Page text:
PARENTS and guardians have been advised to motivate their children aged between 10-19 years who are out of school to enroll into the Accelerated Hope and Development for Urban Adolescent (AHADI) programmes for behavioural change.
Implemented by World Vision Tanzania, the project uses evidence-based models, including care groups and IMPACT Plus Club to create a multiplier effect through a peer-to-peer education and behaviour approach in Dodoma and Dar es Salaam regions, to raise awareness on issues of sexual reproductive health and rights (SRHR) among others.
World Vision Tanzania Project Manager, Ms Mwivano Malimbi made the call in Dar es Salaam recently while Canada’s Minister of International Development, Mr Harjit Sajjan visited Baba Watoto Organisation, which is implementing the project.
Mr Sajjan was accompanied by Canadian Member of Parliament, Arielle Kayabaga and a delegation from the High Commission of Canada.
According to Ms Malimbi, through the above approaches the out-of-school adolescents were empowered to transition well into adulthood as active citizens with competencies, values, confidence and social connectedness.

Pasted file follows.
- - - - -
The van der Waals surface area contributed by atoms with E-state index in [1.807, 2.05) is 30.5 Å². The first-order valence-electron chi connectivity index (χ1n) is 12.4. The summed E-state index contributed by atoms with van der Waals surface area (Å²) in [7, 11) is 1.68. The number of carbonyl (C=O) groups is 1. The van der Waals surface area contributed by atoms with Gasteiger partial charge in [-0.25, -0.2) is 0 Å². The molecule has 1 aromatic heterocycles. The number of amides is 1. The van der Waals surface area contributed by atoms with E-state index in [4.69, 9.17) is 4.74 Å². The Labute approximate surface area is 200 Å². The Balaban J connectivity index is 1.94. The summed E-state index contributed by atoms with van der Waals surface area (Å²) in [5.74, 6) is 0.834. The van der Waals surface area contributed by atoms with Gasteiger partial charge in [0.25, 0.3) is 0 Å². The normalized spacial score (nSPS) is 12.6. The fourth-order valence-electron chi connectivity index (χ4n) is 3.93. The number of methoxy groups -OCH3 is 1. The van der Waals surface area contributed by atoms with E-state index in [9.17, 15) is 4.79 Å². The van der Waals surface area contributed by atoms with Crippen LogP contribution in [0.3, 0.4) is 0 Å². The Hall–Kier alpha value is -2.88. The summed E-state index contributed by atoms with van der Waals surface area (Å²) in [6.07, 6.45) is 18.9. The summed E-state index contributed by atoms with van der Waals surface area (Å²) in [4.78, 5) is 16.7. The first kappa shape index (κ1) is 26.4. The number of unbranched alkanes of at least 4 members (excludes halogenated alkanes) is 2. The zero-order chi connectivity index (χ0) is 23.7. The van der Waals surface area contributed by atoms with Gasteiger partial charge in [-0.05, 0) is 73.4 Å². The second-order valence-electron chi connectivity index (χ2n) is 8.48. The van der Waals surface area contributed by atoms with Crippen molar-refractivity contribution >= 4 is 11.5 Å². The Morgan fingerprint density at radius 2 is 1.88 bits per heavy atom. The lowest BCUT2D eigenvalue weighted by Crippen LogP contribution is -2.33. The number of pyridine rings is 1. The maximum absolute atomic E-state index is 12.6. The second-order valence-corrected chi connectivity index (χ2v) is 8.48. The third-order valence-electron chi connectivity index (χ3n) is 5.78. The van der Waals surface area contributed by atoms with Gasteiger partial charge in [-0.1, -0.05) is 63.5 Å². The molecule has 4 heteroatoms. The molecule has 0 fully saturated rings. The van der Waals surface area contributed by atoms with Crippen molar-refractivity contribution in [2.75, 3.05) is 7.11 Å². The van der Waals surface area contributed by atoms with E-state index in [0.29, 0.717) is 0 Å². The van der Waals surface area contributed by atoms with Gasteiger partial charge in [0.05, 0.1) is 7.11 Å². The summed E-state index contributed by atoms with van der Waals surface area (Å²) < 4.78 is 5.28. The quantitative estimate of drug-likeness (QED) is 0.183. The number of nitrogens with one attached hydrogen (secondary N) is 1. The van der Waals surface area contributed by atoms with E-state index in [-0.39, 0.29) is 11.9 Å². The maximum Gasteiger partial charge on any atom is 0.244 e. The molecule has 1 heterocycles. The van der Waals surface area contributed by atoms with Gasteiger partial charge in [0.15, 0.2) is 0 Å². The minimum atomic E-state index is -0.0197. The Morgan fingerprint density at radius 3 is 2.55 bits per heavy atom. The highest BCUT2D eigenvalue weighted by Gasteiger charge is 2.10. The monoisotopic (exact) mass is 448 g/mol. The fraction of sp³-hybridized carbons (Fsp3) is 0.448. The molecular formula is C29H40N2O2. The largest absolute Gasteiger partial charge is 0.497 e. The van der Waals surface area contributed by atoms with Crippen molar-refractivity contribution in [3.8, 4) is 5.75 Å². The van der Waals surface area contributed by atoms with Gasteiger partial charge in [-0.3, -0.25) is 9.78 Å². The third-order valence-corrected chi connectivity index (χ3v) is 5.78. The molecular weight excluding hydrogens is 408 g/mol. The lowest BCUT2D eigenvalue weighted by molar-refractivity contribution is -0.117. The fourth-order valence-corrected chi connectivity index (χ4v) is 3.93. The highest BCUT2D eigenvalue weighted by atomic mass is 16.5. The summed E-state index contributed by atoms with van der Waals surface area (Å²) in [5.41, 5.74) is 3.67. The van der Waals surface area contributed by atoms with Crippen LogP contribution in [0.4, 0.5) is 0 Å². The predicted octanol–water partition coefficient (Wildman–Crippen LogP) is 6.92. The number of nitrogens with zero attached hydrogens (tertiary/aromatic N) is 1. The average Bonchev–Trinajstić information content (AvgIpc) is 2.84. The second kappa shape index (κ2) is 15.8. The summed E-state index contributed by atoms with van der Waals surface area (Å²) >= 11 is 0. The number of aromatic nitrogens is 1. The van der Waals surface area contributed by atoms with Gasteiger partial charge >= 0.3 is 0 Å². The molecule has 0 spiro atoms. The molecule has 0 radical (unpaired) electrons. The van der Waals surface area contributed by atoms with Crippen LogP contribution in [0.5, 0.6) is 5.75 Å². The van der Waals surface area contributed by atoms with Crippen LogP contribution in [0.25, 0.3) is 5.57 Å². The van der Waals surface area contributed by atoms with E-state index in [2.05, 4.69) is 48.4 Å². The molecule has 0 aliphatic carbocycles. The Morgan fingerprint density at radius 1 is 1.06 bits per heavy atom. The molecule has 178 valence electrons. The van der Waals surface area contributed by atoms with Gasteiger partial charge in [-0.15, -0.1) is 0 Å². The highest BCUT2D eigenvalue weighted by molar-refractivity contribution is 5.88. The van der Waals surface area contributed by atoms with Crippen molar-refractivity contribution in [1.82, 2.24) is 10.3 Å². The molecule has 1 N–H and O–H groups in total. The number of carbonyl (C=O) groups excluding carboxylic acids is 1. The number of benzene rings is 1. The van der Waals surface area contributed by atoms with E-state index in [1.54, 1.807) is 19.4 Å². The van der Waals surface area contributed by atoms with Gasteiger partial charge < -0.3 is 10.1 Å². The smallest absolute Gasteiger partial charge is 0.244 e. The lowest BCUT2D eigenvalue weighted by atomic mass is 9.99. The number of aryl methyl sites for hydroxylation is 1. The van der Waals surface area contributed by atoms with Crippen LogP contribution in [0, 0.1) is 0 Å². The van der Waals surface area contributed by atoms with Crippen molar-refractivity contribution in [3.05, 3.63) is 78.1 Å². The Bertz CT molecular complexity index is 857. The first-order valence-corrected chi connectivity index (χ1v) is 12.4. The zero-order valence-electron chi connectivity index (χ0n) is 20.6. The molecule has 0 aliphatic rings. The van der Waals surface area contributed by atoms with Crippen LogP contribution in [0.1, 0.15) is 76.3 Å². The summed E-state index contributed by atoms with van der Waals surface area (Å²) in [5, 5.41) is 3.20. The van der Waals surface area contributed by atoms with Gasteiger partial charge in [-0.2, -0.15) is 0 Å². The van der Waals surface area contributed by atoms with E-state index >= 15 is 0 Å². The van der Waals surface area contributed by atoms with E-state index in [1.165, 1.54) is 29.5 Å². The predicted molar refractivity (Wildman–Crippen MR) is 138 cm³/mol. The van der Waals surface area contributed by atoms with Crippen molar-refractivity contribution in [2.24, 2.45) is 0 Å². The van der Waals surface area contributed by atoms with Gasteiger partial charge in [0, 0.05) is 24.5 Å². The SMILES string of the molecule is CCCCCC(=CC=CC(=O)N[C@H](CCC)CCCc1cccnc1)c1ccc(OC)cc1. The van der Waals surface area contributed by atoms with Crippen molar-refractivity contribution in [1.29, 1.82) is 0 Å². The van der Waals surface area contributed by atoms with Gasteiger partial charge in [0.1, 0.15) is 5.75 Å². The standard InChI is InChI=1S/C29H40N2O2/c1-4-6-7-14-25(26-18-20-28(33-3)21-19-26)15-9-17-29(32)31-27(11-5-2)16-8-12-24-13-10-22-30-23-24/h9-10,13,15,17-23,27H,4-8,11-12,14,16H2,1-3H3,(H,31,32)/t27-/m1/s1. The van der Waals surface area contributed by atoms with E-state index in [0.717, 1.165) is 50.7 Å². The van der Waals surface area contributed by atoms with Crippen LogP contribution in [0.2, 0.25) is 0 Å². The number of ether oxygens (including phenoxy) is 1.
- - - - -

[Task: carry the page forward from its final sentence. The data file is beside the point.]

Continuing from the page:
She said the goal is to reach 60,000 youths by March 2024, noting that the assessment carried out by World Vision discovered that 20 per cent of the targeted number between the ages of 15-19 were out of school.
So far, for Dar es Salaam, the project has reached 28 per cent of school dropouts and 35 per cent for Dodoma.
“To acquire a national identification card, a holder has to be 18 years old and above. The government has to re-look this special group,” she said.
The Executive Director of Baba Watoto Organisation, Mr Ngunga Mwamnyenyelwa, revealed that the centre has been supporting adolescents in schools as well as out-of-school, to deal with challenges relating to sexual reproductive health rights for two consecutive years.
On the other hand, he said, the AHADI project is executed in three administrative wards of Ubungo District including Mburahati where the centre is located.